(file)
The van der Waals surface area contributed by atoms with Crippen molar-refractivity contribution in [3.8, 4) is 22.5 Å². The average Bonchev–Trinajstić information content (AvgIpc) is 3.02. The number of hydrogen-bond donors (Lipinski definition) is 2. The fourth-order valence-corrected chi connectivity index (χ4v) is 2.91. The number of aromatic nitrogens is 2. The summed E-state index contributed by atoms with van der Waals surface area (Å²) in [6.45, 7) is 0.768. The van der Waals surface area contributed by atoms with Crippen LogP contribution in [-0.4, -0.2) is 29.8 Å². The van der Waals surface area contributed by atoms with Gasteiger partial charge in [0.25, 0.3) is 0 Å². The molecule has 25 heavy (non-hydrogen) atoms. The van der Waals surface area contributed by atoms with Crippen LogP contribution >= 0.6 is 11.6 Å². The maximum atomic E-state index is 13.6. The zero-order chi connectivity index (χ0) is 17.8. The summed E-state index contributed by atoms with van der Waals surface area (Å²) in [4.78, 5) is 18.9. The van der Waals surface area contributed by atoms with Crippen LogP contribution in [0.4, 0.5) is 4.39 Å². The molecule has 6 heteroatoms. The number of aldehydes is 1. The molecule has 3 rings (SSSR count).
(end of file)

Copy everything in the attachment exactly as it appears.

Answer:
The van der Waals surface area contributed by atoms with Crippen molar-refractivity contribution in [3.8, 4) is 22.5 Å². The average Bonchev–Trinajstić information content (AvgIpc) is 3.02. The number of hydrogen-bond donors (Lipinski definition) is 2. The fourth-order valence-corrected chi connectivity index (χ4v) is 2.91. The number of aromatic nitrogens is 2. The summed E-state index contributed by atoms with van der Waals surface area (Å²) in [6.45, 7) is 0.768. The van der Waals surface area contributed by atoms with Crippen LogP contribution in [-0.4, -0.2) is 29.8 Å². The van der Waals surface area contributed by atoms with Gasteiger partial charge in [0.25, 0.3) is 0 Å². The molecule has 25 heavy (non-hydrogen) atoms. The van der Waals surface area contributed by atoms with Crippen LogP contribution >= 0.6 is 11.6 Å². The maximum atomic E-state index is 13.6. The zero-order chi connectivity index (χ0) is 17.8. The summed E-state index contributed by atoms with van der Waals surface area (Å²) in [4.78, 5) is 18.9. The van der Waals surface area contributed by atoms with Crippen LogP contribution in [0.4, 0.5) is 4.39 Å². The molecule has 6 heteroatoms. The number of aldehydes is 1. The molecule has 3 rings (SSSR count).